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Infant Safe Sleep

National Safe Sleep Certification Program

BCMC is a Silver Level Safe Sleep Hospital

Bradley County Medical Center is proud to be a Silver Level Safe Sleep Hospital certified by, which means that BCMC has done all of the following:
Implement hospital or hospital system-wide Infant Safe Sleep Policy.
Deliver safe sleep healthcare team member training to nursing staff caring for patients less than one-year-old.
Provide safe sleep education to family/caregivers of infants less than one-year-old.
Provide safe sleep education on the hospital website.
Hospital-wide imagery must meet American Academy of Pediatrics (AAP) compliance.
Hospital-wide wearable blanket distribution: In-house use AND/OR gifted to infants less than one year.
Alternative initiative to wearable blanket distribution: implement house-wide safe sleep education to every hospital employee.
Implement Quality Improvement Initiative via unit-based Safe Sleep compliance audits.

Infant Safe Sleep Guidelines

There are about 3,400 sleep-related deaths among US babies each year according to the CDC. Here are some guidelines to make sure your babe is sleeping safely.
Always place a baby on his or her back to sleep, for naps and at night, to reduce the risk of SIDS.
Use a firm sleep surface, covered by a fitted sheet; a crib, bassinet, portable crib or play yard that conforms to the safety standards of the Consumer Product Safety Commission (CPSC) is recommended.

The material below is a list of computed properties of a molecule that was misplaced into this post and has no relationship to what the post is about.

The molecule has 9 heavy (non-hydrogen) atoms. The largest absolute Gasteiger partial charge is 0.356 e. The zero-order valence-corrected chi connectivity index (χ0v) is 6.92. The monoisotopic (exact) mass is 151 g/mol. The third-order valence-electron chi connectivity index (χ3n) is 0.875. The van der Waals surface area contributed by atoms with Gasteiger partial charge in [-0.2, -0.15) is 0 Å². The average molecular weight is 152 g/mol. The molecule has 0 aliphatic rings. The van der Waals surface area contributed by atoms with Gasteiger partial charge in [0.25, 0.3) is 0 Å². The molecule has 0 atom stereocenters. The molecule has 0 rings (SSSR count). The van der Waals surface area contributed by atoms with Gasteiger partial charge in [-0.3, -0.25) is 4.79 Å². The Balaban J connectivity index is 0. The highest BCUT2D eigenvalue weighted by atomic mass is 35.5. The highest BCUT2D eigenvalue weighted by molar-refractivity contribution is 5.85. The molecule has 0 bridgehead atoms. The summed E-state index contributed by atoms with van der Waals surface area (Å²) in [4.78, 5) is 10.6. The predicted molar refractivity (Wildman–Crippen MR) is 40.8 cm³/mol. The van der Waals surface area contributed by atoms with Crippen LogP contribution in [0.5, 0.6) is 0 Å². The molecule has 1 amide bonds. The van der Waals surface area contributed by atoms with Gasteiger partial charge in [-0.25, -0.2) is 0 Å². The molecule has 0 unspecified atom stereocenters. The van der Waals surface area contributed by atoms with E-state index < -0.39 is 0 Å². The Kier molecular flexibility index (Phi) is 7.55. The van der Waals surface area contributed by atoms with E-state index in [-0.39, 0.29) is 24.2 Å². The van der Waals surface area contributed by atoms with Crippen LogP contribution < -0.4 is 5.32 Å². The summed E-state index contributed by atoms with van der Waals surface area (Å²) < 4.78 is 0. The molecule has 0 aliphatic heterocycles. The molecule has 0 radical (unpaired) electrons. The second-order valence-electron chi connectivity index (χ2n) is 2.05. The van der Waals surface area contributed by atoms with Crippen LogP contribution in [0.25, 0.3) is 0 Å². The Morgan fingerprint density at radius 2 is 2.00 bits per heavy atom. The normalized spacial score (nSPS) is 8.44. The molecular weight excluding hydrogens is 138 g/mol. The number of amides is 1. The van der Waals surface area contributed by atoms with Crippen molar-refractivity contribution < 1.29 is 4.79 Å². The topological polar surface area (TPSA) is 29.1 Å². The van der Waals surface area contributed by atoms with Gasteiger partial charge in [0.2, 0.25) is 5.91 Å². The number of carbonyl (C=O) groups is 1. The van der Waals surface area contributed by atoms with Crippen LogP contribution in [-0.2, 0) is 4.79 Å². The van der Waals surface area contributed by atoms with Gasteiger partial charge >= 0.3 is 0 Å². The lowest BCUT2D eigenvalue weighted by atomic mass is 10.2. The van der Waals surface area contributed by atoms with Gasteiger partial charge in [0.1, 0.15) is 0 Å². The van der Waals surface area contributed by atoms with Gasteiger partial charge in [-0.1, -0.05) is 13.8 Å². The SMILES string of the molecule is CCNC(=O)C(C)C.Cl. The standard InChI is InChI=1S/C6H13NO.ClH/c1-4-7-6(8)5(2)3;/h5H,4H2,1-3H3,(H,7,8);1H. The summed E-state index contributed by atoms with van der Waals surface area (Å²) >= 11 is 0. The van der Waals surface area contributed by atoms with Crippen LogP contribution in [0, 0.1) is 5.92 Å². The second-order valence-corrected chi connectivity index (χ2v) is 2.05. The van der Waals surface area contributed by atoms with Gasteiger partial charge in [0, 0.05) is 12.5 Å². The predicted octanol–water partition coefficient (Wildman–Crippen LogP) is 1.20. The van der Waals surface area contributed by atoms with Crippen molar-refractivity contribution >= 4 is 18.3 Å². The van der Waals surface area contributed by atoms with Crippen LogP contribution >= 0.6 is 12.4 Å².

Your baby should not sleep in an adult bed, on a couch or on a chair alone, with you, or with anyone else.
Keep your baby's sleep area in the same room where you sleep (for the infants first year). Room sharing not bed sharing. Always place the baby in a safety-approved crib, bassinet, portable crib for sleep.
Sitting devices like bouncy seats, swings, infant carriers or strollers should not be used for routine sleep.
Keep soft objects such as pillows and blankets, toys and bumpers out of your baby's sleep area.
Wedges and positioners should not be used.
Do not smoke during pregnancy or allow smoking around your baby.
Do not let your baby get too hot during sleep.
Breastfeed your baby.
Give your baby a dry pacifier that is not attached to a string for naps and at night to reduce the risk of SIDS after breastfeeding is established.
Supervised Skin to Skin is recommended to all mothers and infants immediately following birth regardless of feeding or delivery, (as soon as mother is medically stable, awake and able to respond to her newborn) and to continue for at least an hour. Once mother starts to get sleepy, return baby to bassinet.
Follow health care provider guidance on your baby's vaccines and regular health checkups.

More Resources

Please visit these sites for more resources on how to make sure your baby sleeps safely.
Safe to Sleep (NIH)
Charlie's Kids Videos



BCMC's Wound Care Clinic Recognizes Nursing Staff During National Nurses Month

This year, the BCMC Wound Care Clinic celebrates National Nurses Month by honoring the vast contributions and positive impact of America's nurses. We are proud to promote the value wound care nurses bring to healthcare and tell the powerful stories of our center's nursing staff--why they chose the nursing profession and why they are proud to be nurses.

Two years ago, the American Nurses Association (ANA) designated 2020 as the "Year of the Nurse" and pledged to recognize nurses for the entire month of May each year moving forward. This year, we join the ANA, World Health Organization (WHO) and many others in celebrating National Nurses Month and its theme "Nurses Make a Difference."